How to Host the Perfect Burns Supper

Scottish flag. How to host the perfect Burns supper.

Today we celebrate Burns Night! January 25th is the one day of the year that we celebrate the life and poetry of one of the most famous men to come out of Scotland – Robert Burns. For those who don’t know, food plays a major role in this celebration, with the main event taking the form of the Burns Supper. This supper has a set order and includes the very best in traditional Scottish food. So to help you host the perfect Burns Supper this evening, we’ve put together a fool proof guide Rabbie Burns would be proud of!

Piping in the Guests

As at the start of any party, this is where your guests arrive & start to mingle.

Host’s Speech & The Selkirk Grace

The event is declared open by the host and a short welcome speech is delivered. Before the starter is served, the guests recite The Selkirk Grace, a prayer made famous by Robert Burns. Traditionally, the first course takes the form of a soup, and what could be better than a Scotch Broth?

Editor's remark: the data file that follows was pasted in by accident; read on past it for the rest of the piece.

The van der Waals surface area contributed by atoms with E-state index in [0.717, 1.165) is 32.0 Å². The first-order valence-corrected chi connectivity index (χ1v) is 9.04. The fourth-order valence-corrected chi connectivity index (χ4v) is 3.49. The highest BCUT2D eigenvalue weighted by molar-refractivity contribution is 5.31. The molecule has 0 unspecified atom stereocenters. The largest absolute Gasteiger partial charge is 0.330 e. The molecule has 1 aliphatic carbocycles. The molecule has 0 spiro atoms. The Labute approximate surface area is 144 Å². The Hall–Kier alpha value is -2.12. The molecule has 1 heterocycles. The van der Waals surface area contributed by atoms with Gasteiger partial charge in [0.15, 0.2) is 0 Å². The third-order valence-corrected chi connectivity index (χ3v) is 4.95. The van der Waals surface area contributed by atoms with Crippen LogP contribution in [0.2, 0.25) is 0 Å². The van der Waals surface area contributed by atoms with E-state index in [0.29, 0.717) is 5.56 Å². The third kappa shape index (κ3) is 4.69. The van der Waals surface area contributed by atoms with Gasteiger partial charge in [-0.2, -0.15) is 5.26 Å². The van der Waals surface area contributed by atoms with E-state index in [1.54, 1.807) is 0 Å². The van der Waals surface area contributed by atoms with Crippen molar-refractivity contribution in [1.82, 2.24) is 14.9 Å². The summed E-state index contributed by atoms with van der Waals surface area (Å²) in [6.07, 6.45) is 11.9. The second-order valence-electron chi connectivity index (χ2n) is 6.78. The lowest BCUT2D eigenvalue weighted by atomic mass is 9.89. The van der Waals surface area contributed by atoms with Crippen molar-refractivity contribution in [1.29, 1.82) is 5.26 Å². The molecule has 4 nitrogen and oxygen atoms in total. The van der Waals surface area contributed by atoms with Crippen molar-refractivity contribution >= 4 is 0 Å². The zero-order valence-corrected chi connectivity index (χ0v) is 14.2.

Nick Nairn’s Scotch Lamb Broth by the Good Food Channel

Piping In the Haggis

Traditionally a piper playing the bagpipes will lead the cook carrying the haggis to the host’s table. The host then recites the Address to a Haggis whilst sharpening his knife and cutting the haggis at the appropriate lines. A whiskey toast is then proposed to the haggis before tucking in!


Dessert is again usually a very traditional Scottish dish. We love this Apple and Bramble Pie recipe from

Apple and Bramble Pie

Speeches & Close

Once coffee is served, one of the guests gives a short speech about Robert Burns. A male guest will then make a Toast to the Lassies, a speech about the speaker’s view on women. A female guest then also then makes a speech –  Reply to the Toast to the Lassies (more humorously known as a Toast to the Laddies), speaking about her view on men. These are normally quite jovial affairs and offensive comments are normally left out!

As many songs by Burns that you can fill an evening with are then sung before the host gives a final few words of thanks. Everyone then stands, links hands and gives a rendition of Auld Lang Syne to finish to the night!

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